The third album from previous Front Line Assembly collaborator Bill Leeb under the moniker of Delerium has come to us in the latter part of November, 2000. Poem is a wondrous collection of music containing facets of classical composition, acoustic melodies and, at times, a near-trance soundscape style. Bringing into the studio with him a number of help this time around, Delerium builds on its ethereal past to add an element of more acoustic string influences.
For fans of FLA and those not initiated with the work of the Delerium name, I must caution you. If you are expecting the industrial stance that FLA have become known for, then you best look elsewhere. There's plenty of that around now - oh believe me, I get more than my share. But if you want to see a new direction taken by Mr. Leeb, then Delerium might at least tantalize you with its vision. Delerium is reminiscent of work by This Ascension, My Scarlet Life, The Changelings - classical arrangements surrounded by an ethereal collection of acoustic instruments, Gregorian vocals and smooth rhythms. You don't stomp to Delerium, so if that turns off the FLA purists so be it.
Leeb has brought in many more to help him with the creation of Poem. From appearances by Mathew Sweet to the Mediaeval Baebes, Sixpence None the Richer's Leigh Nash and Kirsty Hawkshaw. Favorites upon Poem that I find myself returning to and, in some cases repeating, include the opening Terra Firma which features Aude, and opens with a trance-inducing Gregorian swirl awash with sitar play and a wonderful rhythm. Also an amazing track with vocals lent by Mathew Sweet is Daylight, a windy and ominous movement with highlighted organ and chanting vocals. The rhythm is a non-fit for the track, breathing in a new life and taking it in directions that you wouldn't expect given the slow and moody opening. The keyboard melodies that brings us to Sweet's vocals are well arranged. Sweet's just-under-the-rhythm vocals are beautiful and the latter harmonies is some of the finer examples of multi-vocal arrangements I have ever heard.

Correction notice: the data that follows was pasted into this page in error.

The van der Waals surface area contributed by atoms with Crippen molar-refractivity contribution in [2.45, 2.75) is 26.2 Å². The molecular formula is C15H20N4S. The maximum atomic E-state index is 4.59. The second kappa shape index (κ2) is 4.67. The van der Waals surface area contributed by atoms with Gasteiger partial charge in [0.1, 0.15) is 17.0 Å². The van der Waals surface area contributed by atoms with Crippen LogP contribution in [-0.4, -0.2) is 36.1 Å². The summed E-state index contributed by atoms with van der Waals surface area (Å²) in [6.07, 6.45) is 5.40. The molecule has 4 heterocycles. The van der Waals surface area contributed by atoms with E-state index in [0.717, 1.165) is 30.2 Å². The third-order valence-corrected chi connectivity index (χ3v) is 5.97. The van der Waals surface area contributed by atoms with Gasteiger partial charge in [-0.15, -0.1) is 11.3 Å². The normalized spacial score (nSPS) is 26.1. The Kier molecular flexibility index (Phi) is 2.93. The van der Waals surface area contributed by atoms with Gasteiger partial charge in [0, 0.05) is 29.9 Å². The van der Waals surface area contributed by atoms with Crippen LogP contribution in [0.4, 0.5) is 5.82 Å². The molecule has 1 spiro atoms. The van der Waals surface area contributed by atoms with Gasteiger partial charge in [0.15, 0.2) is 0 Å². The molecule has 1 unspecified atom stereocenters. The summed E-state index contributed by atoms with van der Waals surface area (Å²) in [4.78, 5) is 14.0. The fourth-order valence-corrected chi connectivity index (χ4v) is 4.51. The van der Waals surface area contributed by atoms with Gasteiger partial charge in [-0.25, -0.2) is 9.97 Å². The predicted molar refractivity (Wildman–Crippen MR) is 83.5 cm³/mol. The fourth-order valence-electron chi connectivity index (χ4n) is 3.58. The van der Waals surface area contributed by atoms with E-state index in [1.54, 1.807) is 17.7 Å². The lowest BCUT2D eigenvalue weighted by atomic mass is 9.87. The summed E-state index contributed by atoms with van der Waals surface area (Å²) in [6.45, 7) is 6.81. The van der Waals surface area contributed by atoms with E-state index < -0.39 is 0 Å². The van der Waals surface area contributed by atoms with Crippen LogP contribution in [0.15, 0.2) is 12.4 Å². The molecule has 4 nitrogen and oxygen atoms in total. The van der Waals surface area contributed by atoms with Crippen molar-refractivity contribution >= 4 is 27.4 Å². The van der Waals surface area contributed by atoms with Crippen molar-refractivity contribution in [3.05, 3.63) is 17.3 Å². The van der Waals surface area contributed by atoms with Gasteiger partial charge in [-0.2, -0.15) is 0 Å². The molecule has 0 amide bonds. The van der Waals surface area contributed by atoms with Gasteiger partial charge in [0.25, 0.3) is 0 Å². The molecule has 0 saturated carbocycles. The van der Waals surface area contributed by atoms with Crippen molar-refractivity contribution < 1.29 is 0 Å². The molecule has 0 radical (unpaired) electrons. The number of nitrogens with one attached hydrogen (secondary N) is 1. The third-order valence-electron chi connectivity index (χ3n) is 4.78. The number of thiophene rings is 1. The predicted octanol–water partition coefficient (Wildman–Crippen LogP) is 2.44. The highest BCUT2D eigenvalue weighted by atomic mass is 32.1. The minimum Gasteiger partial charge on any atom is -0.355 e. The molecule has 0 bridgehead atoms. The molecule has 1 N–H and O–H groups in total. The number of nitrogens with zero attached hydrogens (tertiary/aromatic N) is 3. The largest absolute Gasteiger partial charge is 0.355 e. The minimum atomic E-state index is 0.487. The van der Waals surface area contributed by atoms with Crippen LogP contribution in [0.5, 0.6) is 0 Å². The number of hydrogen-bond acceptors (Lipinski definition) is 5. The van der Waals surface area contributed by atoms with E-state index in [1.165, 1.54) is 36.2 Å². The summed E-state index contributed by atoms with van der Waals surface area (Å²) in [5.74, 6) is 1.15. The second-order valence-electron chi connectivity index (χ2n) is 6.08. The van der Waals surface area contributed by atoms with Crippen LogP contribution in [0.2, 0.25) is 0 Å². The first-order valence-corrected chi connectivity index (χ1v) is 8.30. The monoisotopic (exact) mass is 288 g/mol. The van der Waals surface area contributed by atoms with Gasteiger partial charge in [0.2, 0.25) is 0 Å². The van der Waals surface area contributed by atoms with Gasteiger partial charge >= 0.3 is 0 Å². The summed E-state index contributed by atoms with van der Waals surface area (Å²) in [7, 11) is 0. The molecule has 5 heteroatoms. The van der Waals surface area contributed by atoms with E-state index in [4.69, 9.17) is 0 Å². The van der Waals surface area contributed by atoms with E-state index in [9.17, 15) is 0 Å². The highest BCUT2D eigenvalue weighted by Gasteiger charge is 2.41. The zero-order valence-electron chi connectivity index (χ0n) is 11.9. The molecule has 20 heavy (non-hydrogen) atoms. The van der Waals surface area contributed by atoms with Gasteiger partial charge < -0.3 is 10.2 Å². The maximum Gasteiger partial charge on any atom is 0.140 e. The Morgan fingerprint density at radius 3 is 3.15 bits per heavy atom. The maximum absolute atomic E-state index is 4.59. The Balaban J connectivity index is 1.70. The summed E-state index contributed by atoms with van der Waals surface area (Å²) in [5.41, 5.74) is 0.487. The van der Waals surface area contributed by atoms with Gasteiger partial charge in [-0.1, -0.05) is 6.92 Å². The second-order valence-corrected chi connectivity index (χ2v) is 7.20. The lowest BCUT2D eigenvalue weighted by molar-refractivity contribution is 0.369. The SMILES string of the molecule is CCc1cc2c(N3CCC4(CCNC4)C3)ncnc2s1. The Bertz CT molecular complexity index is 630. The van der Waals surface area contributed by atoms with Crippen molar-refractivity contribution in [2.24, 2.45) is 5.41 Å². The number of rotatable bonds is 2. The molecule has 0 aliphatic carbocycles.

The beauty behind Delerium's Poem is similarly what I had found on the latest release by This Ascension. And that is that all instruments, lines, acoustic and keyboard melodies and rhythm tracks are balanced against one another so excellently that you won't find any particular line sticking out. Oh sure there are times when certain elements are highlighted and held aloft, but never to a point where it isn't saturated by the other melodies and gets infused into the movement of the surrounding instrumentals. The trance-like bass line of Aria for example will stand out on its own at the outset but find itself being joined with the vocals of UK's Mediaeval Baebes which is further joined by scraping rhythms and emblazoned guitar cuts that strike out then fall back, all becoming a piece of one beauteous moving forward.
One final track to mention, and indeed my favorite throughout the entire Poem release, features the work of Solar Twins' Joanna Stevens. Track 10, A Poem for Byzantium, is smooth, flowing and truly wonderful. It breaks from a trance stance into a folk sound with acoustic guitar and, again, those lovely vocal harmonies during chorus lines. The vocals of Stevens is simply breathtaking and gives me chills. I could play this track forever.
Overall? Delerium's Poem is well worth the wait for those that wanted more since the release of Karma three years back. The music is beautifully arranged and rigidly controlled, highly complicated and throughout holds some of the best vocalists you can find from Joanna Stevens to Mathew Sweet. It is an amazing release and thanks to Nettwerk for putting it out.
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